NRC inks deal for cancer diagnostics

A developing technology could soon help detect lung cancer inits earliest stages.

Perceptronix Medical Inc. has signed acontribution agreement with the National Research Council Canada (NRC) insupport of their ClearVu Elite advanced fluorescence bronchoscopysystem.

Vancouver-based Perceptronix is a private cancer diagnostics company, a spin off of the B.C.Cancer agency.

The $95,000 in funding is being provided by the NRC’s IndustrialResearch Assistance Program, which works with Canadian SMEs toprovide a variety of technical and business focused advisoryservices and financial support.

The money from the NRC will cover the local Perceptronixresearchers who are conducting data analysis and modeling forclinical trials, according to David Garner, vice-president and CSO,Perceptronix.

A bronchoscopy is a procedure in which a cylindrical fiberopticscope is inserted into the airways. The scope contains a viewingdevice that allows the visual examination of the lower airways.Fluorescence bronchoscopy uses fluorescent light in thebronchoscope to detect precancerous cells.

The procedure has been around for about 15 years, Garnersaid.

“It was actually invented by the B.C. Cancer Agency,” he said.”It’s used for lung cancer detection, for the very early orpre-invasive stage — you don’t need it for more advanced lungcancer than that.”

If successful it is technology that is sorely needed becausecurrent technologies only detect the cancer when the morbidity ishigh 80 per cent, according to Christopher Ryan, NRC-IRAP’s pacificregion executive director.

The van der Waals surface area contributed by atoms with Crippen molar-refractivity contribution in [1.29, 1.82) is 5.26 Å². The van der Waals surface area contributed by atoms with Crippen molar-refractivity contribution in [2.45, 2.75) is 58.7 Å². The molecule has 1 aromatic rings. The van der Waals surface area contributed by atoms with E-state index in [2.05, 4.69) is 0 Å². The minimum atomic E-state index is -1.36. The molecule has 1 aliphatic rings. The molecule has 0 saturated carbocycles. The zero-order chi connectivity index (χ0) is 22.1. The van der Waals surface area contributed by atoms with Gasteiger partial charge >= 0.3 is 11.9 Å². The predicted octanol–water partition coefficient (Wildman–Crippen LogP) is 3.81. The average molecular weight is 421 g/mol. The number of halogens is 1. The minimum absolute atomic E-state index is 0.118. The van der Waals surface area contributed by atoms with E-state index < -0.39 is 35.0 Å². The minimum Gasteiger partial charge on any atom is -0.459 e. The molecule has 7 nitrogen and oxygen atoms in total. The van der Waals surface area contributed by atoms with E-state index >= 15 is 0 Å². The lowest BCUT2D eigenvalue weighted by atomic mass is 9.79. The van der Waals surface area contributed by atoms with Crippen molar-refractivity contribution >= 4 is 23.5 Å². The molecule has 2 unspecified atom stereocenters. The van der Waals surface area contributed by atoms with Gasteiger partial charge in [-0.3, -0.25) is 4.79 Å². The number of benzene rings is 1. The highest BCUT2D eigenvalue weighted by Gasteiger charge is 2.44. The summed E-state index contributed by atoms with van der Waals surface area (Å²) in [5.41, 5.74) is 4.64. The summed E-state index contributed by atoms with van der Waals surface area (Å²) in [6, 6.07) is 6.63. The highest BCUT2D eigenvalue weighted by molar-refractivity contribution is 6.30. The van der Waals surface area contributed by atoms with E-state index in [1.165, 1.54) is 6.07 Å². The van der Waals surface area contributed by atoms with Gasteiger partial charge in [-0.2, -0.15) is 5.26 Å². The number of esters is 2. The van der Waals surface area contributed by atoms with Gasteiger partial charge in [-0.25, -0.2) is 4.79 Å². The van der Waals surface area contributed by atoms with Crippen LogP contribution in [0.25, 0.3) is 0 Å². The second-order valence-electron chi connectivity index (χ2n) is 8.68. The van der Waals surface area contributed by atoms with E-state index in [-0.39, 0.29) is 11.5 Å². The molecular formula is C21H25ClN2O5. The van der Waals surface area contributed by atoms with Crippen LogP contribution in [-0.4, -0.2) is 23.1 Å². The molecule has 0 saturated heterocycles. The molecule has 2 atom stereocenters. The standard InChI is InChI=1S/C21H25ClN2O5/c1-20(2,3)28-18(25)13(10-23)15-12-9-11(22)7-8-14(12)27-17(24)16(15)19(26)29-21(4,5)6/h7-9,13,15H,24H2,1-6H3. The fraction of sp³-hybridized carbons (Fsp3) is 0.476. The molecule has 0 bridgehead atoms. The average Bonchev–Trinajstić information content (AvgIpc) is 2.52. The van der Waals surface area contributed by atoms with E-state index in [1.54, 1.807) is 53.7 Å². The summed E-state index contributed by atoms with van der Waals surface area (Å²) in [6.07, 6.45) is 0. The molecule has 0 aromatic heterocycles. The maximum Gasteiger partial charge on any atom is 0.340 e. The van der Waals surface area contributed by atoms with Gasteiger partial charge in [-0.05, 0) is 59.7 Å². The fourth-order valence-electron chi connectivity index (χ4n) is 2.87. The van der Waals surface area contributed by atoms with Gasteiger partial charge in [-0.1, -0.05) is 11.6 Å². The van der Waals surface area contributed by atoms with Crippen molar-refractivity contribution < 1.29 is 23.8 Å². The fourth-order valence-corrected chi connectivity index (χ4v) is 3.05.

“Detection of lung cancer is problematic,” said Ryan.”(Perceptronix) hopes to lower the detection threshold considerablythus increasing the chances of effective treatment.”

According to Health Canada an estimated 153,100 new cases ofcancer and 70,400 deaths from cancer will occur in Canada in 2006.The leading cause of cancer death for both sexes continues to belung cancer.

Garner said that the technology is still in the developmentstage and is now in the equivalent of a phase two clinical study ortrial.

“We’re at the stage of really proving that it works,” hesaid.

Garner estimated the trial will be completed by the end of theyear, and that the system should hit the market in about twoyears.

Ryan said that successful completion and commercialization byPerceptronix could potentially be a great success story.

“It would have a great health impact in Canada and alsoglobally,” he said. “The potential success is one of the reasonsthe NRC supported this project.”